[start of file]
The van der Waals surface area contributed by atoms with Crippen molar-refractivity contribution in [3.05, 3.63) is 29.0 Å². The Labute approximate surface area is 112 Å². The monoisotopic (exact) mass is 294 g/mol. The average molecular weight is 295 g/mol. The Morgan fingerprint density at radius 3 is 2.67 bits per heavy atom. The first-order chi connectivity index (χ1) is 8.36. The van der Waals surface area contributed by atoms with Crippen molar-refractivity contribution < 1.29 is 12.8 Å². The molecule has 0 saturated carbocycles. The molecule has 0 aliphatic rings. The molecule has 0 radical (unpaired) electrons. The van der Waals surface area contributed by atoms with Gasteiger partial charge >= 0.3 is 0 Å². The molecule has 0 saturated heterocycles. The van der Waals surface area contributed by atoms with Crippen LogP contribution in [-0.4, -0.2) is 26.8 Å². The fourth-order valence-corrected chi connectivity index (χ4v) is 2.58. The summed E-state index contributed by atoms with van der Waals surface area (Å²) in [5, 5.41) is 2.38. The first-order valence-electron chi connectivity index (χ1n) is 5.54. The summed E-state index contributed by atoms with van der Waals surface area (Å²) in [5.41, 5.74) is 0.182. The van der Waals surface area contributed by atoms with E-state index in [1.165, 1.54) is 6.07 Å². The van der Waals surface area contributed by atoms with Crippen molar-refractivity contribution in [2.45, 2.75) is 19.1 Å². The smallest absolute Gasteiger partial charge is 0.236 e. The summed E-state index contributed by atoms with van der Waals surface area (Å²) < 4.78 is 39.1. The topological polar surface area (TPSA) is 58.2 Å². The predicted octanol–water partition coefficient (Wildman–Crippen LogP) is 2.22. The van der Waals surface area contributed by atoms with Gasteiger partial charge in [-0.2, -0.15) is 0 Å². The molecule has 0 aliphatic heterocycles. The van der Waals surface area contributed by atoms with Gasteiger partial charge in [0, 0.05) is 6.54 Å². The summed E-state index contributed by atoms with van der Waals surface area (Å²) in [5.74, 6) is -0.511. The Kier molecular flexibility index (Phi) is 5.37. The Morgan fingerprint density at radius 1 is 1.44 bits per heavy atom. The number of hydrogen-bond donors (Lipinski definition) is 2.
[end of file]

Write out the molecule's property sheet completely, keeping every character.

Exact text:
The van der Waals surface area contributed by atoms with Crippen molar-refractivity contribution in [3.05, 3.63) is 29.0 Å². The Labute approximate surface area is 112 Å². The monoisotopic (exact) mass is 294 g/mol. The average molecular weight is 295 g/mol. The Morgan fingerprint density at radius 3 is 2.67 bits per heavy atom. The first-order chi connectivity index (χ1) is 8.36. The van der Waals surface area contributed by atoms with Crippen molar-refractivity contribution < 1.29 is 12.8 Å². The molecule has 0 saturated carbocycles. The molecule has 0 aliphatic rings. The molecule has 0 radical (unpaired) electrons. The van der Waals surface area contributed by atoms with Gasteiger partial charge >= 0.3 is 0 Å². The molecule has 0 saturated heterocycles. The van der Waals surface area contributed by atoms with Crippen LogP contribution in [-0.4, -0.2) is 26.8 Å². The fourth-order valence-corrected chi connectivity index (χ4v) is 2.58. The summed E-state index contributed by atoms with van der Waals surface area (Å²) in [5, 5.41) is 2.38. The first-order valence-electron chi connectivity index (χ1n) is 5.54. The summed E-state index contributed by atoms with van der Waals surface area (Å²) in [5.41, 5.74) is 0.182. The van der Waals surface area contributed by atoms with E-state index in [1.165, 1.54) is 6.07 Å². The van der Waals surface area contributed by atoms with Crippen molar-refractivity contribution in [2.45, 2.75) is 19.1 Å². The smallest absolute Gasteiger partial charge is 0.236 e. The summed E-state index contributed by atoms with van der Waals surface area (Å²) < 4.78 is 39.1. The topological polar surface area (TPSA) is 58.2 Å². The predicted octanol–water partition coefficient (Wildman–Crippen LogP) is 2.22. The van der Waals surface area contributed by atoms with Gasteiger partial charge in [-0.2, -0.15) is 0 Å². The molecule has 0 aliphatic heterocycles. The van der Waals surface area contributed by atoms with Gasteiger partial charge in [0, 0.05) is 6.54 Å². The summed E-state index contributed by atoms with van der Waals surface area (Å²) in [5.74, 6) is -0.511. The Kier molecular flexibility index (Phi) is 5.37. The Morgan fingerprint density at radius 1 is 1.44 bits per heavy atom. The number of hydrogen-bond donors (Lipinski definition) is 2.